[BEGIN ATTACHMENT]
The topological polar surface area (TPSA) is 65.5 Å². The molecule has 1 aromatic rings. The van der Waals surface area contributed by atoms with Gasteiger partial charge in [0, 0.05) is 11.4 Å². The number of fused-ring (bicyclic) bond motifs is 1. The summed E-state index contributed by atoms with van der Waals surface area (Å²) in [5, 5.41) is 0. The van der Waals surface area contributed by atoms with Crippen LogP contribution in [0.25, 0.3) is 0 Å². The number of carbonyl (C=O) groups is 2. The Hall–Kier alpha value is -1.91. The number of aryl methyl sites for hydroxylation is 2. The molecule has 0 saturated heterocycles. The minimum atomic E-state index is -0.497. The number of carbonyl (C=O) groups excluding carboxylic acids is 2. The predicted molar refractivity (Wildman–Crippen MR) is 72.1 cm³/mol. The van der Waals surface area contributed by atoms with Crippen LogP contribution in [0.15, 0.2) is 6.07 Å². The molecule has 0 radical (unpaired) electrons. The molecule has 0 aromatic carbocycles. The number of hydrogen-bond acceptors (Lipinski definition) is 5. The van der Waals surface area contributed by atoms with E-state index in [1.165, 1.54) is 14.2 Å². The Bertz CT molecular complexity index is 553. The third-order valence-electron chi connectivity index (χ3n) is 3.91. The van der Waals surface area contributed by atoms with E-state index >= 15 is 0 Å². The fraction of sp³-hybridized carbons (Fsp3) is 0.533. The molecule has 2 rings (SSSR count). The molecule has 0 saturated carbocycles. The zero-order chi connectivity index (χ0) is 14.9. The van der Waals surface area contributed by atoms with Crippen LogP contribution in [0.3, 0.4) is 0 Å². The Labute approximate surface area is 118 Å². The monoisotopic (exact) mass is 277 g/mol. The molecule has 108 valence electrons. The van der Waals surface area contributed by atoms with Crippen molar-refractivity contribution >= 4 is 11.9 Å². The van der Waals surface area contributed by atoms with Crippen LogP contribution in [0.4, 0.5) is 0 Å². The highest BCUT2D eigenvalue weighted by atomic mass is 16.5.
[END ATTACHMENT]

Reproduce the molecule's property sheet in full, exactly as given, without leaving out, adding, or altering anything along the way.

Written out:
The topological polar surface area (TPSA) is 65.5 Å². The molecule has 1 aromatic rings. The van der Waals surface area contributed by atoms with Gasteiger partial charge in [0, 0.05) is 11.4 Å². The number of fused-ring (bicyclic) bond motifs is 1. The summed E-state index contributed by atoms with van der Waals surface area (Å²) in [5, 5.41) is 0. The van der Waals surface area contributed by atoms with Crippen LogP contribution in [0.25, 0.3) is 0 Å². The number of carbonyl (C=O) groups is 2. The Hall–Kier alpha value is -1.91. The number of aryl methyl sites for hydroxylation is 2. The molecule has 0 saturated heterocycles. The minimum atomic E-state index is -0.497. The number of carbonyl (C=O) groups excluding carboxylic acids is 2. The predicted molar refractivity (Wildman–Crippen MR) is 72.1 cm³/mol. The van der Waals surface area contributed by atoms with Crippen LogP contribution in [0.15, 0.2) is 6.07 Å². The molecule has 0 radical (unpaired) electrons. The molecule has 0 aromatic carbocycles. The number of hydrogen-bond acceptors (Lipinski definition) is 5. The van der Waals surface area contributed by atoms with E-state index in [1.165, 1.54) is 14.2 Å². The Bertz CT molecular complexity index is 553. The third-order valence-electron chi connectivity index (χ3n) is 3.91. The van der Waals surface area contributed by atoms with E-state index >= 15 is 0 Å². The fraction of sp³-hybridized carbons (Fsp3) is 0.533. The molecule has 2 rings (SSSR count). The molecule has 0 saturated carbocycles. The zero-order chi connectivity index (χ0) is 14.9. The van der Waals surface area contributed by atoms with Crippen LogP contribution in [0.3, 0.4) is 0 Å². The Labute approximate surface area is 118 Å². The monoisotopic (exact) mass is 277 g/mol. The molecule has 108 valence electrons. The van der Waals surface area contributed by atoms with Crippen molar-refractivity contribution >= 4 is 11.9 Å². The van der Waals surface area contributed by atoms with Crippen LogP contribution in [0.4, 0.5) is 0 Å². The highest BCUT2D eigenvalue weighted by atomic mass is 16.5.